Summer holidays are on the horizon and if the kids aren’t already helping around the house this is a good time to start.
I remember during one week in a summer when the kids were in elementary school, I was confused because here it was the lazy, hazy, crazy days of summer and I seemed to be constantly busy. Then I figured it out. My son was away at camp and my daughter had an awful case of poison ivy on her hands.
I not only had no household helpers, my daughter needed extra help with her daily activities. It was a real ah-hah moment when I figured out just how helpful my kids were in keeping our household running.
It’s Summer — The Kids Get to Take Out the Garbage.
It happens often. I’m speaking to a group of parents of young teens when one parent says to me, “She’s fourteen years old and won’t even start supper. What can I do?”
My response is a question: “When did you start teaching her how to cook? And when did you start expecting her to help with meal preparation?” All too often this is greeted with a blank stare and a repetition that after all she’s fourteen years old and should be able to start dinner.
It’s not inherent. While a youngster will reach puberty no matter what we do, shewon’t suddenly have the skills we think should follow. I’m over seventy years old and can’t run wire to an electrical box. But I know lots of people, men and women, who are quite able to handle this task. At some point they were taught, they did it with some sort of supervision and now it’s a skill they have. This is how we develop skills.
There are many reasons why we need to involve our kids in the running of the house. The obvious one is that when they are ready to live on their own, they will need to know how to cook and clean. A more immediate reason is that, believe it or not, this will help them to develop positive self-esteem. Kids love to be needed in the running of the house, they feel good when they learn a task and succeed, the whole family benefits and they love to work with their parents.
When my son Foley was about two-and-a-half, he helped his Dad, John, put up drywall. John put a can of nails on a small, sturdy stool. He asked Foley to please get him a nail. Foley would reach into the can, bring the nail to his father and watch as he hammered it into the stud. And the job was over. Now, he had a choice; he could stay and continue working with his dad or go and play. He chose to stay and for two hours he diligently brought nails, one at a time, to his father. Now, was this the most efficient way for Johnto complete this job? Of course not. Usually he would have had the nails handy in the pocket of his apron and hammered away. But efficiency should not always be the goal. The drywall did make it onto the studs, our son learned about the role of nails and drywall in creating a solid wall, the two had a great afternoon together and for years afterwards both could look at the wall and know they had built it together.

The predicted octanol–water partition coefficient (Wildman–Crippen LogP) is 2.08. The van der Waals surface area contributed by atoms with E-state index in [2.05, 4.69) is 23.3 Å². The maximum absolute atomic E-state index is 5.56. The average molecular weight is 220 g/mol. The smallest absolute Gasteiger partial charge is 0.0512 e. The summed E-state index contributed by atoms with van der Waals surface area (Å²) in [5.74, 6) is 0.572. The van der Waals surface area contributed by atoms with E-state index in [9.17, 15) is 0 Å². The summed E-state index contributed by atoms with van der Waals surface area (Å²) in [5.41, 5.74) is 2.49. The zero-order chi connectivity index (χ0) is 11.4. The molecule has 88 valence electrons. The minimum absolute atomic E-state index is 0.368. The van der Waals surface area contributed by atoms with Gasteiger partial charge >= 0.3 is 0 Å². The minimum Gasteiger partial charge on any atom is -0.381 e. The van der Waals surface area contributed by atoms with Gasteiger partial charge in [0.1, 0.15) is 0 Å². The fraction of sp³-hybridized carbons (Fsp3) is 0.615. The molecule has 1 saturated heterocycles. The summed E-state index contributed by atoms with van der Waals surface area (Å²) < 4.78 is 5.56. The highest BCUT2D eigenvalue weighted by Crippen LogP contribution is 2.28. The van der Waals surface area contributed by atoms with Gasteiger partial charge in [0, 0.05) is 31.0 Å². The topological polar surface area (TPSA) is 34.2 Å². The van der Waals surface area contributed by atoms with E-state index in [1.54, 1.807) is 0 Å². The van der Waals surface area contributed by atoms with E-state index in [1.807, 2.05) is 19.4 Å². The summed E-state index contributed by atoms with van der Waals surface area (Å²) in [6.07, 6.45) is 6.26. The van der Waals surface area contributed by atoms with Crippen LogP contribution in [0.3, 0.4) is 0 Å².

If your kids aren’t already helping out around the house, summer holidays is a great time to make a start. I’m not suggesting that you put your kids on an eight-hour housework day, but there is some extra time. Not all jobs are as satisfying as putting up drywall, but learning how to cook can be immensely satisfying. Book some time with them in the kitchen so you can start to teach them how to put a meal on the table.
There are some tricks to getting your kids involved. The first is to reconsider your standards. Your kids won’t do it to your standards. Guaranteed. But as long as they are doing their best, relax. If you spend all your time re-doing their work, they just aren’t going to try to do well.
Teach them how to do the job. We often assume that because what we are asking is, by our reckoning basic and simple, that they will just know how to do it. Whether it’s setting the table, picking up their toys or separating eggs, they need to be taught.
And give your kids choices. They need to do some work around the house but can choose whether to dust the living room or wash the kitchen floor. When kids have some choice of chores, they are more willing to do the work.
They don’t have to like it. We often don’t, so why should they? Have you ever wakened on a lovely Spring morning, yawned and grinned and said to yourself with glee, “Wow, today I get the clean the toilet!” Not likely. But you do the job. It’s very liberating when your child whines “But I don’t like doing my laundry,” and you respond, “I didn’t say you had to like it, you just have to do it.”
Get started now. Let your children be productive family members. Don’t ask too much, but do ask. Everyone will benefit. Your children will grow to become capable young adults and you will find the workload much easier to handle when everyone works together.
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